By Gyan Pathak
Nobody should get sick or die from doing their job, and yet about two million workers die every year. They are exposed to disease and injury at workplaces, though the risk factors are preventable. It not only strain health systems but also reduces productivity and has a catastrophic impact on household incomes.
The majority of work-related deaths were due to respiratory and cardiovascular disease, the first ever joint global estimates by WHO and ILO has found. The “WHO/ILO Joint Estimates of the Work-related Burden of Disease and Injury, 2000-2016: Global Monitoring Report” released ahead of the XXII World Congress on Safety and Health to be held between 20 – 23 September, 2021 says that work-related diseases and injuries were responsible for the deaths of 1.9 million people in 2016, while about 90 million suffered disabilities. The report assessed 41 pairs of occupational risk factor and health outcome.
A disproportionately large number of work-related deaths occur in workers in South-East Asia (including India) with highest death rate about 45 per lakh, and the Western Pacific with death rate about 37 per lakh. Disabilities rate in South-East Asia regions is about 2100 per lakh, which is highest among all regions. The report notes that total work-related burden of disease is likely substantially larger, as health loss from several other occupational risk factors must still be quantified in the future. Moreover, the effects of the COVID-19 pandemic will add another dimension to this burden to be captured in future estimates.
“It’s shocking to see so many people literally being killed by their jobs,” said Dr Tedros Adhanom Ghebreyesus, WHO Director-General. “Our report is a wake-up call to countries and businesses to improve and protect the health and safety of workers by honouring their commitments to provide universal coverage of occupational health and safety services.”
“These almost 2 million premature deaths are preventable. Action needs to be taken based on the research available to target the evolving nature of work-related health threats,” said Dr. Maria Neira, Director of the Department of Environment, Climate Change and Health at WHO. “Ensuring health and safety among workers is a shared responsibility of the health and labour sector, as is leaving no workers behind in this regard. In the spirit of the UN Sustainable Development Goals, health and labour must work together, hand in hand, to ensure that this large disease burden is eliminated.”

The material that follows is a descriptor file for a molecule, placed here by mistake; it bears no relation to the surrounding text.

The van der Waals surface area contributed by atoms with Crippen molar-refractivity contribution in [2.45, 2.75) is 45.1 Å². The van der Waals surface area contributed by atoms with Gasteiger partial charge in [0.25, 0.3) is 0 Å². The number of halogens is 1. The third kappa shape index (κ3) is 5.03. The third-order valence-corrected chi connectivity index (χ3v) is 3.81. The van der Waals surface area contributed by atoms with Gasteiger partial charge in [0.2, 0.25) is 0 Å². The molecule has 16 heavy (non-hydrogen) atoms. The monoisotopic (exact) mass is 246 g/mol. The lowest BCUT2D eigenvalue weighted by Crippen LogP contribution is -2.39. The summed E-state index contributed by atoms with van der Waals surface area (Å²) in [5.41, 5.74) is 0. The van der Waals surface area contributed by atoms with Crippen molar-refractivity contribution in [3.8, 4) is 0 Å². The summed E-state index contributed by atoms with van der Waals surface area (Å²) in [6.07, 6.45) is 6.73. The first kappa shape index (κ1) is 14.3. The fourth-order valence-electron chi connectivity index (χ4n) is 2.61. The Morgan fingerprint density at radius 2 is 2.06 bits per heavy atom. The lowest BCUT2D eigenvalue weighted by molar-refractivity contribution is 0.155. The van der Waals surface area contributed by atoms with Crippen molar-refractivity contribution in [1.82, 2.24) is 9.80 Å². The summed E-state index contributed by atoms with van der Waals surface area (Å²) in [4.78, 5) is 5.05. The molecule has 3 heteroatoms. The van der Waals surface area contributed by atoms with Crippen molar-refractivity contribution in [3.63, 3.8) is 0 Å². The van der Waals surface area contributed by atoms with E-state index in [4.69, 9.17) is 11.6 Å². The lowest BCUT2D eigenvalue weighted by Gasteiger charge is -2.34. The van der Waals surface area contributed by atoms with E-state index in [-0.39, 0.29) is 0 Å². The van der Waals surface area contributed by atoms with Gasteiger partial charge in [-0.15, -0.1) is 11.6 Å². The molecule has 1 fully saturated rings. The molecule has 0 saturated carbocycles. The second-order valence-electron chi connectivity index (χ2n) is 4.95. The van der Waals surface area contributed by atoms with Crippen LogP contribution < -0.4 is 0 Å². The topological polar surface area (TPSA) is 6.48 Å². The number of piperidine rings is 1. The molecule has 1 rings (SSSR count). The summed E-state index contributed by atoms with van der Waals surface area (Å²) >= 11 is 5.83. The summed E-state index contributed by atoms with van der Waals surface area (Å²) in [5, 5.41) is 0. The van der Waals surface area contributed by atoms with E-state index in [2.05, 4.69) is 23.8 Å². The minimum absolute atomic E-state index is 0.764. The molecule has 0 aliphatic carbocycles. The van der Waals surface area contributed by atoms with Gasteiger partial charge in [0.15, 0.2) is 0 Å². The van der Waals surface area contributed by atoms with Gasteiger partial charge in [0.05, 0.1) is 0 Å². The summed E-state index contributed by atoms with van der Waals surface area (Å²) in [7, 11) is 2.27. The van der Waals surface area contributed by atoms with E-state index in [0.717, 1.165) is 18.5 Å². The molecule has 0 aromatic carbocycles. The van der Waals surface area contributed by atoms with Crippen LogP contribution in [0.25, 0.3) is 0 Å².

It is worth mentioning here that in May 2021, WHO and ILO had released the first every study that quantified the burdens of heart diseases and stroke attributable to exposure to long working hours which was killing 750,000 workers. The present report has now firmly established that the long working hours in the risk factor with largest work-related disease burden.
The latest report says that non-communicable diseases accounted for 81 per cent of the deaths. The greatest causes of deaths were chronic obstructive pulmonary disease (450,000 deaths); stroke (400,000 deaths) and ischaemic heart disease (350,000 deaths). Occupational injuries caused 19 per cent of deaths (360,000 deaths).
The study considers 19 occupational risk factors, including exposure to long working hours and workplace exposure to air pollution, asthmagens, carcinogens, ergonomic risk factors, and noise. The key risk was exposure to long working hours – linked to approximately 750,000 deaths. Workplace exposure to air pollution (particulate matter, gases and fumes) was responsible for 450,000 deaths.
Globally, work-related deaths per lakh population fell by 14 per cent between 2000 and 2016. This may reflect improvements in workplace health and safety, the report says. However, deaths from heart disease and stroke associated with exposure to long working hours rose by 41 and 19 per cent respectively. This reflects an increasing trend in this relatively new and psychosocial occupational risk factor.
Each risk factor has a unique set of preventive actions, which are outlined in the monitoring report to guide governments, in consultation with employers and workers. For example, the prevention of exposure to long working hours requires agreement on healthy maximum limits on working time. To reduce workplace exposure to air pollution, dust control, ventilation, and personal protective equipment is recommended.
To achieve the SDGs by 2030, especially SDG3 and SDG8, exposure to occupational risk factors and the attributable health loss must be reduced or even eliminated, the report says, while emphasizing that it requires the monitoring of such exposures and health loss, at country, regional and global levels. The report was aimed at enabling the policy makers to do the needful. This allows for more focused scoping, planning, costing, implementation and evaluation of appropriate interventions to improve workers’ population health and health equity. The report shows that more action is needed to ensure healthier, safer, more resilient and more socially just workplaces, with a central role played by workplace health promotion and occupational health services.
“These estimates provide important information on the work-related burden of disease, and this information can help to shape policies and practices to create healthier and safer workplaces,” said Guy Ryder, ILO Director-General. “Governments, employers and workers can all take actions to reduce exposure to risk factors at the workplace. Risk factors can also be reduced or eliminated through changes in work patterns and systems. As a last resort personal protective equipment can also help to protect workers whose jobs mean they cannot avoid exposure.” (IPA Service)